I am looking for a non-permutational definition of determinant. The definition should have these properties:

1: Calculational power (easily applicable, it cold be used for practical calculations).

2: It should hold the usual properties (otherwise it wouldn't be a determinant, right!)

3: No permutation, No permutation, please no permutations.

I would also appreciate if you apply the definition and calculate the determinant of a $4×4$ matrix.

For all I care the definition could be from an obsolete parchment, but it needs to have those three properties.

Appreciate all the help!

  • 1
    Alternating scalar valued tensor with value 1 at the point $(e_1,...,e_n)$. It is **equivalent** to the permutation definition, so there is no escaping it. – copper.hat Jan 22 '19 at 21:38
  • @DietrichBurde I want one like Liebniz' notation, but without the permutation. – Bertrand Wittgenstein's Ghost Jan 22 '19 at 21:38
  • 1
    You cannot escape the permutations. – copper.hat Jan 22 '19 at 21:38
  • 1
    Then take the Leibniz formula as in my answer. The permutations are not directly visible, but still in the background, like copper.hat says. – Dietrich Burde Jan 22 '19 at 21:39
  • @copper.hat Nooo! may be its possible, let's see. – Bertrand Wittgenstein's Ghost Jan 22 '19 at 21:41
  • 1
    The determinant of a triangular matrix is the product of the diagonal coefficients. For the general matrix, perform Gauss-Jordan reduction ( https://en.m.wikipedia.org/wiki/Gaussian_elimination ) till you get a triangular matrix, the determinant of each step being easy to compute. You may also want to look at https://math.stackexchange.com/questions/668/whats-an-intuitive-way-to-think-about-the-determinant . – Aphelli Jan 22 '19 at 21:45
  • @Mindlack Hi, I know how to calculate determinants, but I was looking for a definition which has the positive aspect of being calculationally expressive. – Bertrand Wittgenstein's Ghost Jan 22 '19 at 21:57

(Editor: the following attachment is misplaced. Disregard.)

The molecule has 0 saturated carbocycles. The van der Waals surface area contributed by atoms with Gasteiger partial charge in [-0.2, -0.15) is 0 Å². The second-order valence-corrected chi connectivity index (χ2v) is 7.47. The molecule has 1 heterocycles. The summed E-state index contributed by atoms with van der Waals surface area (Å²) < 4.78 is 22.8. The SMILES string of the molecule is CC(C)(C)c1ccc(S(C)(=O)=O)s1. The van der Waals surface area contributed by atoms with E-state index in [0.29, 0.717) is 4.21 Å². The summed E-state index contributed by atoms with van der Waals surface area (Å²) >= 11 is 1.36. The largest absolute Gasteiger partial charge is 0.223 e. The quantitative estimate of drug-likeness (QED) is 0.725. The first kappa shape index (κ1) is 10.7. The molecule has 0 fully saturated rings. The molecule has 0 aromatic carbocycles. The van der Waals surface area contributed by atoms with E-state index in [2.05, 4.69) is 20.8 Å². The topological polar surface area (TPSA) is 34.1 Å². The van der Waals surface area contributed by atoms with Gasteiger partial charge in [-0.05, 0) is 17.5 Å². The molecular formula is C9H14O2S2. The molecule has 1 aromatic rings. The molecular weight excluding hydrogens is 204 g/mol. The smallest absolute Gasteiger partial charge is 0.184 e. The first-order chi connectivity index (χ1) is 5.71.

• 2
    @BertrandWittgenstein'sGhost: At some level, permutations are the essence of the determinant... Being multlinear means there are potentially $2^n$ computations, by being alternating it reduces to $n!$. A smaller number means you are dealing with a special case (Hessenberg, triangular, etc.) – copper.hat Jan 22 '19 at 22:04
  • 1
    ...there is no escape. – copper.hat Jan 22 '19 at 22:07
  • @copper.hat Thanks for that input, but it has to be proven one way or the other. We can't just assume permutation are necessary. If you thinks so, then prove it. Tbh, I am not sure if it is necessary or not. – Bertrand Wittgenstein's Ghost Jan 22 '19 at 22:41
  • 1
    Let $A=P^{-1} LU$ be the partial pivot LU factorisation of $A$, then define $\det A = {1 \over \det P} \det L \det U$. Since $L,U$ are triangular, their determinants are just the product of the diagonal elements, and $\det P$ is just $(-1)^k$, where $k$ is the number of row exchanges performed while pivoting. This satisfies 1,3, but showing 2 would be a lot of work. – copper.hat Jan 23 '19 at 00:00

1 Answers1


For the $3\times 3$-determinant we can use the Rule of Sarrus. Then the $4\times 4$ determinant reduces to the $3\times 3$ determinant, because of $${\begin{vmatrix}a&b&c&d\\e&f&g&h\\i&j&k&l\\m&n&o&p\end{vmatrix}}=a\,{\begin{vmatrix}f&g&h\\j&k&l\\n&o&p\end{vmatrix}}-b\,{\begin{vmatrix}e&g&h\\i&k&l\\m&o&p\end{vmatrix}}+c\,{\begin{vmatrix}e&f&h\\i&j&l\\m&n&p\end{vmatrix}}-d\,{\begin{vmatrix}e&f&g\\i&j&k\\m&n&o\end{vmatrix}}.$$

Dietrich Burde
  • 117,315
  • 7
  • 72
  • 137
  • Thanks for that, but it is not general. I need a general definition. The $4×4$ calculation was just so I can see how the def. Works when applied. – Bertrand Wittgenstein's Ghost Jan 22 '19 at 21:40
  • The general definition is, as already said, by the Weiserstrass axioms. From there $1\times 1$, $2\times 2$, $3\times 3$ are obvious. Then we also have $4\times 4$ from the above formula. – Dietrich Burde Jan 23 '19 at 09:05